Senate Democrats Are Pushing to Prevent Another Schedule F, As Part of the Defense Policy Bill
Two senators hope to attach the text of the Preventing a Patronage System Act to the fiscal 2023 National Defense Authorization Act, following the House’s lead.
A pair of Democratic senators on Thursday announced that they are pushing to include legislation aimed at blocking Republican-led efforts to strip tens of thousands of career federal employees of their civil service protections in the fiscal 2023 National Defense Authorization Act.
Sens. Tim Kaine, D-Va., and Dianne Feinstein, D-Calif., have formally filed an amendment to the annual must-pass defense policy bill that would incorporate the text of the Preventing a Patronage System Act into the legislation. That bill, passed by the House earlier this month and introduced in the Senate in August, would block any position in the competitive service from being reclassified into Schedule F, and bars the president from creating new job classifications in the excepted service without first receiving congressional approval.
Schedule F was an ill-fated plan to find and reclassify the positions of tens of thousands of career federal workers in “policy-related” positions outside of the competitive service, stripping them of their civil service protections and making it much easier to hire and fire them. It also allowed agencies to hire new employees to those positions outside of the traditional federal hiring process.
The plan was instituted by former President Trump in October 2020, but it was rescinded shortly after President Biden’s inauguration in January 2021. As a result, no positions were transferred into the new job classification, although a recent report from the Government Accountability Office found that two agencies formally submitted requests to do so, and several others were in the midst of analyzing who might qualify to become part of Schedule F.
Schedule F has been panned by federal employee groups and good government organizations as a tool to politicize the federal civil service, making it easier to remove nonpartisan experts and replace them with partisans willing to implement policies without regard to their legality.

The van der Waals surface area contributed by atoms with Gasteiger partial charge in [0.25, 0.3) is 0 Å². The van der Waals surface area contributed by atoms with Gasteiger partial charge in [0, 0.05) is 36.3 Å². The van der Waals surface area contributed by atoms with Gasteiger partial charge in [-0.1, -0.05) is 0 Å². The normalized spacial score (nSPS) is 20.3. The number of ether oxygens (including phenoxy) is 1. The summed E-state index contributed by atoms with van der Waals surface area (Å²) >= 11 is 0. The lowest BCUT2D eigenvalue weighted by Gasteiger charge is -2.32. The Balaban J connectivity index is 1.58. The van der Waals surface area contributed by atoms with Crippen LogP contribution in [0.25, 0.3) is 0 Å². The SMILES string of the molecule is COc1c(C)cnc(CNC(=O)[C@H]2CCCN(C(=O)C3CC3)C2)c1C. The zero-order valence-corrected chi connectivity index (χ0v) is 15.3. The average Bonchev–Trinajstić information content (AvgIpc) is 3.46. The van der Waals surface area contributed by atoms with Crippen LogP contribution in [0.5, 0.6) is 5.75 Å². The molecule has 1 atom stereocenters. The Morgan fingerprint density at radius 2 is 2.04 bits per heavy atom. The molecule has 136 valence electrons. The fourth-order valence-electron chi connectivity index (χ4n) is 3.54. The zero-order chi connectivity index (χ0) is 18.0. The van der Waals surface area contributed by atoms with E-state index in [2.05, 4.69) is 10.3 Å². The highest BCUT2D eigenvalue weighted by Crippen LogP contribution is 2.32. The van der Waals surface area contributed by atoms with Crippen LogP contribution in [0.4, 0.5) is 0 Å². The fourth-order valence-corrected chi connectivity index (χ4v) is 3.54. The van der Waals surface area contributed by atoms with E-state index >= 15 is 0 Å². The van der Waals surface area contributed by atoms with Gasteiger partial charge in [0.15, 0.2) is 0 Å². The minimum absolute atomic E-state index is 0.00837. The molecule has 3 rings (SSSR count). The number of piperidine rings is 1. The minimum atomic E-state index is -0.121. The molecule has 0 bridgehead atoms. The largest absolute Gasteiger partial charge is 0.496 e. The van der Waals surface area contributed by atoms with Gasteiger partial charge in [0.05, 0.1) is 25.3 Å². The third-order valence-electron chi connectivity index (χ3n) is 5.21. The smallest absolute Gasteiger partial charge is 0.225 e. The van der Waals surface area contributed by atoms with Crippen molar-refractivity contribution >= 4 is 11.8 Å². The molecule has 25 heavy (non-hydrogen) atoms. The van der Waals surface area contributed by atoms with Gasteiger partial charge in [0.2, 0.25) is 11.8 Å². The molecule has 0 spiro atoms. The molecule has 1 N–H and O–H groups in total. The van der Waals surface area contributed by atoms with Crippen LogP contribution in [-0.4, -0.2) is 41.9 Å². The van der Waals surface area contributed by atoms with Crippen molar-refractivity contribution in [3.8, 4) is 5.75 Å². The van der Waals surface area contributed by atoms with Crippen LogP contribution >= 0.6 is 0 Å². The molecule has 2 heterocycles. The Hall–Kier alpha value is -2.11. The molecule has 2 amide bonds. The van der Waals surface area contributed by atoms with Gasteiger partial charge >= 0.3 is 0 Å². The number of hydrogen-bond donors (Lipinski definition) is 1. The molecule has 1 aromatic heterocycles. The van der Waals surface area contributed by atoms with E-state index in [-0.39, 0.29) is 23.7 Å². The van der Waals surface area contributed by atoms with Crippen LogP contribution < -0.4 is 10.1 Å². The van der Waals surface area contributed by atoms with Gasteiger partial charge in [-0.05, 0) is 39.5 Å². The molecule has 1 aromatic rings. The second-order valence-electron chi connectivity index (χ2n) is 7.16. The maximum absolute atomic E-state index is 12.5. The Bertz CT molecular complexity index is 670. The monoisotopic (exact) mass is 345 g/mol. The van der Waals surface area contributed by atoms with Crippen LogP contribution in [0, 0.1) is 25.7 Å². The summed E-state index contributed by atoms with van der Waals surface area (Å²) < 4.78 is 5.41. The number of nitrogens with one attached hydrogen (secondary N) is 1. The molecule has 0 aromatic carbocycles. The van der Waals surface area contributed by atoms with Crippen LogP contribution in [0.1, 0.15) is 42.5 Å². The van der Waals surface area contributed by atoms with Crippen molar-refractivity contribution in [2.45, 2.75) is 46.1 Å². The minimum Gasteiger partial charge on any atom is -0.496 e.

“Congress created the merit system to maintain the expertise-driven delivery of government services,” said Marcus Hill, president of the Senior Executives Association. “While the president sets priorities for the administration, employees are provided protections to ensure their loyalty remains to the law rather than the individual.”
Congressional Democrats renewed their efforts to prevent Schedule F from returning after reports that conservative think tanks have prepared plans to reinstitute the program immediately upon the election of the next Republican president. Trump endorsed the idea of bringing back Schedule F at a rally over the summer. The House version of the National Defense Authorization Act, passed in July, already includes the Preventing a Patronage System Act’s text.
“Our civil service plays an invaluable role in everything from our national security to the administration of Social Security benefits,” Kaine said in a statement. “It’s in Americans’ best interest that those positions be filled with the most qualified applicants. That’s why we are pushing for commonsense safeguards to protect the merit-based hiring system for our federal workforce, and I urge all of my colleagues to join us in this effort.”
“Career federal employees have protections in place to prevent any one administration from firing them and replacing them with political appointees,” Feinstein said. “This is absolutely critical to ensure our government operates effectively. Federal workers fill a range of critical non-political positions ranging from public health to national security to disaster recovery. These positions should remain nonpartisan, independent and based on expertise, and that’s the goal of this amendment.”